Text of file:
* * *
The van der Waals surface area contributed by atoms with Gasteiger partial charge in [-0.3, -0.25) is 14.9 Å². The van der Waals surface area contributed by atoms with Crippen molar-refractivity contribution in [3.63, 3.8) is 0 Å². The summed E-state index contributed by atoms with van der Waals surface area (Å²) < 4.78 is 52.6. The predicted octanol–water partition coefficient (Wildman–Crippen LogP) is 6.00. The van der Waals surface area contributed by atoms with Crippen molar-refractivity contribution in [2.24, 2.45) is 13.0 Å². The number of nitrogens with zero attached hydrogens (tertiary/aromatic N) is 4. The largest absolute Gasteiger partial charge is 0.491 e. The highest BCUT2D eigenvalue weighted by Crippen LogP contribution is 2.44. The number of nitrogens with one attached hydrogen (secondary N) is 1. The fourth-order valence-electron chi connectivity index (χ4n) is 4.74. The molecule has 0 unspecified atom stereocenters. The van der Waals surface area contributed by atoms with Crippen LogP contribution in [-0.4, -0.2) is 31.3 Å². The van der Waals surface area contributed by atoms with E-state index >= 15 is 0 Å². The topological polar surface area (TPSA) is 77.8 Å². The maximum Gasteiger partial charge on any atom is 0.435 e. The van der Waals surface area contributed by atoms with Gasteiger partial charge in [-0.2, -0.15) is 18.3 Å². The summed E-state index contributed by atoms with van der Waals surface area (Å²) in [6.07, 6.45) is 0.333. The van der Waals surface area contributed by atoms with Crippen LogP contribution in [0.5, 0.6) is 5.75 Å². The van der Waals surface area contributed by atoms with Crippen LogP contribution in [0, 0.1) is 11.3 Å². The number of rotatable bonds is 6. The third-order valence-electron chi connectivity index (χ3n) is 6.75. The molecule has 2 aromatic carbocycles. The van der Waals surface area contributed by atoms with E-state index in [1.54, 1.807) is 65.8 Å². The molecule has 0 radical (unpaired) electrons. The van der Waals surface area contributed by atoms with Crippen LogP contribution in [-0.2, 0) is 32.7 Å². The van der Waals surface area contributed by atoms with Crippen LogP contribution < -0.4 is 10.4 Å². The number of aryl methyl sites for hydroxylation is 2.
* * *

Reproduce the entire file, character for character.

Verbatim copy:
The van der Waals surface area contributed by atoms with Gasteiger partial charge in [-0.3, -0.25) is 14.9 Å². The van der Waals surface area contributed by atoms with Crippen molar-refractivity contribution in [3.63, 3.8) is 0 Å². The summed E-state index contributed by atoms with van der Waals surface area (Å²) < 4.78 is 52.6. The predicted octanol–water partition coefficient (Wildman–Crippen LogP) is 6.00. The van der Waals surface area contributed by atoms with Crippen molar-refractivity contribution in [2.24, 2.45) is 13.0 Å². The number of nitrogens with zero attached hydrogens (tertiary/aromatic N) is 4. The largest absolute Gasteiger partial charge is 0.491 e. The highest BCUT2D eigenvalue weighted by Crippen LogP contribution is 2.44. The number of nitrogens with one attached hydrogen (secondary N) is 1. The fourth-order valence-electron chi connectivity index (χ4n) is 4.74. The molecule has 0 unspecified atom stereocenters. The van der Waals surface area contributed by atoms with Crippen LogP contribution in [-0.4, -0.2) is 31.3 Å². The van der Waals surface area contributed by atoms with E-state index >= 15 is 0 Å². The topological polar surface area (TPSA) is 77.8 Å². The maximum Gasteiger partial charge on any atom is 0.435 e. The van der Waals surface area contributed by atoms with Gasteiger partial charge in [-0.2, -0.15) is 18.3 Å². The summed E-state index contributed by atoms with van der Waals surface area (Å²) in [6.07, 6.45) is 0.333. The van der Waals surface area contributed by atoms with Crippen LogP contribution in [0.5, 0.6) is 5.75 Å². The van der Waals surface area contributed by atoms with Crippen LogP contribution in [0, 0.1) is 11.3 Å². The number of rotatable bonds is 6. The third-order valence-electron chi connectivity index (χ3n) is 6.75. The molecule has 2 aromatic carbocycles. The van der Waals surface area contributed by atoms with E-state index in [1.54, 1.807) is 65.8 Å². The molecule has 0 radical (unpaired) electrons. The van der Waals surface area contributed by atoms with Crippen LogP contribution in [-0.2, 0) is 32.7 Å². The van der Waals surface area contributed by atoms with Crippen LogP contribution < -0.4 is 10.4 Å². The number of aryl methyl sites for hydroxylation is 2.